House Committee Cuts $45.4M From CDFI Fund; Senate Maintains Funding

How will credit unions be impacted by House and Senate Financial Services spending bills?

David Baumann


Jul 14



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David Baumann

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David Baumann

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How will credit unions be impacted by House and Senate Financial Services spending bills?

Demonstrating how difficult the annual appropriations process will be this year, the Senate Appropriations Committee on Thursday approved legislation that would provide $324 million for the CDFI program in FY24—$45.4 million more than the House Appropriations Committee approved the same day.

The Senate Appropriations Committee by voice vote approved an FY24 Financial Services spending bill that would provide the program with $324 million—the same amount the program received during the current fiscal year.

On the other side of the Capitol, the House Appropriations Committee approved a Financial Services spending bill that would provide $278.6 million for the program. 

The House vote was 34–26, with Democrats opposing the measure.

The House and Senate committee bills also call for $3.5 million for the NCUA CDRLF program—the same amount the program received this year and the same funding level it received in FY23.

What They’re Saying

Senate Appropriations Committee Chairwoman Sen. Patty Murray, D-Wash., said the appropriations bills her panel is considering conform to the agreement on funding levels contained in the debt ceiling deal reached between President Biden and House Speaker Kevin McCarthy, R-Calif.

The House, on the other hand, is considering bills containing spending cuts much larger than those included in the deal.

“The Senate is focused on bills that actually can be signed into law,” Murray said.

House Appropriations Committee ranking Democrat Rosa DeLauro, D-Conn., said the House Financial Services spending bill never would be signed by President Biden.

“Sadly, this is not a serious bill,” DeLauro said.

Concerns Laid Out in Accompanying Report

In cutting funding for the CDFI program, the House panel—in its Republican-written report accompanying the bill—expressed concern that the CDFI Fund has yet to award grants from its FY23 appropriations.

The GOP report also noted that the CDFI Fund is contemplating changes to the program.

“The Committee is concerned about proposed changes to the CDFI certification application that would result in many rural banks losing their CDFI status through stricter rules on interest rates, underwriting standards, risk management tools, disclosure requirements, and target markets,” the report states.

The document goes on to direct the CDFI Fund to report within 60 days of the bill’s enactment on the steps to consider public comments on the revised application.

Fund officials this week announced they will hold a meeting of its Community Development Advisory Committee on July 31 to receive recommendations from a subcommittee on the certification process.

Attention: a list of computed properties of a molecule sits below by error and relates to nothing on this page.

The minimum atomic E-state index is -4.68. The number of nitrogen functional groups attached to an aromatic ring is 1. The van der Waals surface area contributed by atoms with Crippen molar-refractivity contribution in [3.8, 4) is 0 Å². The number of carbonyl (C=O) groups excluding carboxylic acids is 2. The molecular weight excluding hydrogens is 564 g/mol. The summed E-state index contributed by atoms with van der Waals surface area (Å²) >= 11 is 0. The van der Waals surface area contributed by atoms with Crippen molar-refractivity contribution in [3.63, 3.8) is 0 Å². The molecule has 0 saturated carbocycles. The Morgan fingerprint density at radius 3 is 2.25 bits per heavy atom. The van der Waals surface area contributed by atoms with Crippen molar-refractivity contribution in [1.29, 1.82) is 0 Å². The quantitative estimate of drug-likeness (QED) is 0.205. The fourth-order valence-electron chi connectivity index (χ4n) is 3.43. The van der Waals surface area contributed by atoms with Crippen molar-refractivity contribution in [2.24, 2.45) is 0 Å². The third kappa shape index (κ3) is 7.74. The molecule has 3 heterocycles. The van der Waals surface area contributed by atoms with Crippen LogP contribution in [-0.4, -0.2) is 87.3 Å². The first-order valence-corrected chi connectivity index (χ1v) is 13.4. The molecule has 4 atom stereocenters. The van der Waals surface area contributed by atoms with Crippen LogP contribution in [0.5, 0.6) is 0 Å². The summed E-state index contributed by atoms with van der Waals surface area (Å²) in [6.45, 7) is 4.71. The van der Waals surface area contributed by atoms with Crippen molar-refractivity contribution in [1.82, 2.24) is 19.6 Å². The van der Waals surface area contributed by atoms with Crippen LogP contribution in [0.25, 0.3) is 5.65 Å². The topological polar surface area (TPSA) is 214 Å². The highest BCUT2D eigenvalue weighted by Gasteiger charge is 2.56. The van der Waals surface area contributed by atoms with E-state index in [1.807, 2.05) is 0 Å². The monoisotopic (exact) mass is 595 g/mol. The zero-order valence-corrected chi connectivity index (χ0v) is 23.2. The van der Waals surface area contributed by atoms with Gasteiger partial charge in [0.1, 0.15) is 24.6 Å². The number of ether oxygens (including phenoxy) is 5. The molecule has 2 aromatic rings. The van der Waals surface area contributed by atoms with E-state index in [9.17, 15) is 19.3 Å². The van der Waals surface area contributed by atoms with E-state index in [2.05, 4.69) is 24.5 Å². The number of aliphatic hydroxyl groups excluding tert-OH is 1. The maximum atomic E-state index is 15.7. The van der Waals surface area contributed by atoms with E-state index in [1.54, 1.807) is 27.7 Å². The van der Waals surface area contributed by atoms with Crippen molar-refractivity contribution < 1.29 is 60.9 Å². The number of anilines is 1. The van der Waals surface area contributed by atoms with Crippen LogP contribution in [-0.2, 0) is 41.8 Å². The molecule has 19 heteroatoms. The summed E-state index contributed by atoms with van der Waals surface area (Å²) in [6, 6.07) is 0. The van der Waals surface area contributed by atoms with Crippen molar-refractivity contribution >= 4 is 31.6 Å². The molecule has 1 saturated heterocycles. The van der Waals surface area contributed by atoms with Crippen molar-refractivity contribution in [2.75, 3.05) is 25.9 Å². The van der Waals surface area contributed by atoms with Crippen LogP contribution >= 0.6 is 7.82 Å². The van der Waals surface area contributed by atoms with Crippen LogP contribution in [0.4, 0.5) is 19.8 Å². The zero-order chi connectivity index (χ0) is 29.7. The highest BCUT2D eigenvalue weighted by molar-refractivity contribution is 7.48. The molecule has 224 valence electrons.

What Else Does the House Legislation Cover?

The House bill and accompanying report also contain many policy riders favored by Republicans. Those riders would, among other things:

–Convert the CFPB into a five-member commission and subject the agency to the annual appropriations process. The bill calls for $635 million for the agency, which currently draws its funding from the Federal Reserve.

“The Committee’s experience overseeing the Federal Communications Commission, the Federal Trade Commission, the Securities and Exchange Commission, the Consumer Product Safety Commission, and other Federal agencies with powers to protect consumers and investors leads the Committee to conclude that a five-member commission is more suitable for guiding the CFPB than a single director,” the Republicans said.

–Prohibit the Financial Crimes Enforcement Network (FinCEN) from issuing beneficial ownership reporting rules that do not reflect congressional intent. Republicans have criticized the rules being proposed by FinCEN.

–Prohibit the CFPB from implementing its rule requiring financial institutions to report statistics regarding their lending to minority- and women-owned small businesses.

–Call on the U.S. Postal Services to end its pilot programs testing the cashing of business and payroll checks of up to $500 in exchange for gift cards. That program is currently being tested in four locations.

“The Committee strongly believes the pilot program should not be extended and the USPS should focus on its core mission of providing the nation with reliable, affordable, universal mail service,” the report reads.

What Comes Next?

The Senate has not yet released its version of the Financial Services spending bill or report, so it remains unclear whether appropriators attached policy riders to their version of the bill.

However, traditionally, senators generally have not attached many policy riders to their versions of spending bills. 


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